One uncertainty, which I’m sure is on the minds of many CEOs in the current economy, is the outcome and aftermath of Brexit. I think that many organisations are approaching their plans, particularly in relation to staffing and resources, with a certain amount of caution as a result of this. For us, we have focused on ensuring that our service offering is spread out over a multitude of markets and establishing our presence in 12 countries. Of course, it’s inevitable that Brexit will pose challenges for a number of companies, but it’s also important to recognise the opportunity it presents for Ireland as the second-largest exporter of computer and IT services in the world. We, as a country, could become even more of a technology giant in Europe and that’s a great thing to be a part of.  

Q. What new trends are emerging in your industry?

Until quite recently, e-learning was inaccessible for many, due to the costs associated with high-end digital courses. With advances like Virtual Reality, Artificial Intelligence and Augmented Reality, we are now seeing huge market demand for engaging and ubiquitous courses that employers can utilise to upskill their staff. 

Furthermore, as the world becomes more regulatory, we are seeing significant growth in the area of compliance and safety training. So much so that training in these areas currently accounts for 65% of Olive Group’s content. New regulations around health and safety, cybersecurity and bespoke requirements in the individual sectors mean that this will continue to grow. We lead by example by having our training courses certified by sector specialists and delivered via online platforms, which offers organisations a manageable and scalable way to reduce their workplace risk and improve their compliance scores.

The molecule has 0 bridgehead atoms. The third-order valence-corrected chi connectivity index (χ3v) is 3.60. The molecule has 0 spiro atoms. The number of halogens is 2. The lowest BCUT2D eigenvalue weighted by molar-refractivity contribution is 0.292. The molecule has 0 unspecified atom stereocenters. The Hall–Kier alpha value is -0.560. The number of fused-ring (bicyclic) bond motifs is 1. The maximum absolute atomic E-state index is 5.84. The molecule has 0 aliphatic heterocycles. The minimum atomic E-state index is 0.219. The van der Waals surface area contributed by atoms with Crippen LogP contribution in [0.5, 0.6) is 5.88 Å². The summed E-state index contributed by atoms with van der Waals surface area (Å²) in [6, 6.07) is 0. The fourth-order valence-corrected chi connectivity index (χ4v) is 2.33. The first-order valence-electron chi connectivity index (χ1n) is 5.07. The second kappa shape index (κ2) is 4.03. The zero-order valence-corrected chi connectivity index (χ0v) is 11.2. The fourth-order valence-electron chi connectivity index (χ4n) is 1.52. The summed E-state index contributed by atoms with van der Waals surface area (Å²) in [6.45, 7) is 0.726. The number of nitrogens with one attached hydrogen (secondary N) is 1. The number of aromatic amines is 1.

Q. How will Brexit affect you, or have you started to feel the effects already?

In the UK, businesses are definitely going through a period of uncertainty and their willingness to make contractual commitments is softening and I believe that will continue until there is a Brexit deal implemented–not just agreed. Thankfully for us, we have a global presence so we are never too reliant on one country. That makes us quite resilient when it comes to shifts in countries’ political or economic landscapes.

Q. As an employer are you finding any skill gaps in the market?

The IT talent in Ireland is phenomenal and we’re extremely lucky with the team that we have built. However, there are other sectors that are suffering from a distinct shortage of availability of skills, for example the craft and construction industries. This stems from the fact that, for a long time, we saw a shift away from apprenticeships. So we need to do more to promote this as a great way to earn a living and we have platforms that can encourage and build on the skills required for those roles. 

Q. How did your strategy develop in the context of the banking crisis and economic crisis?

We discovered that during a recession, being in compliance training is a nice place to be. It’s not a nice-to-have; it’s a have-to-have. You’re either compliant or you’re not and that’s regardless of whether there is a recession or not. So as businesses were looking to cut costs, but at the same time be compliant with regulations, we offered them with a very attractive and cost-effective solution. Since the downturn, compliance has continued to be a major part of our service offering to businesses.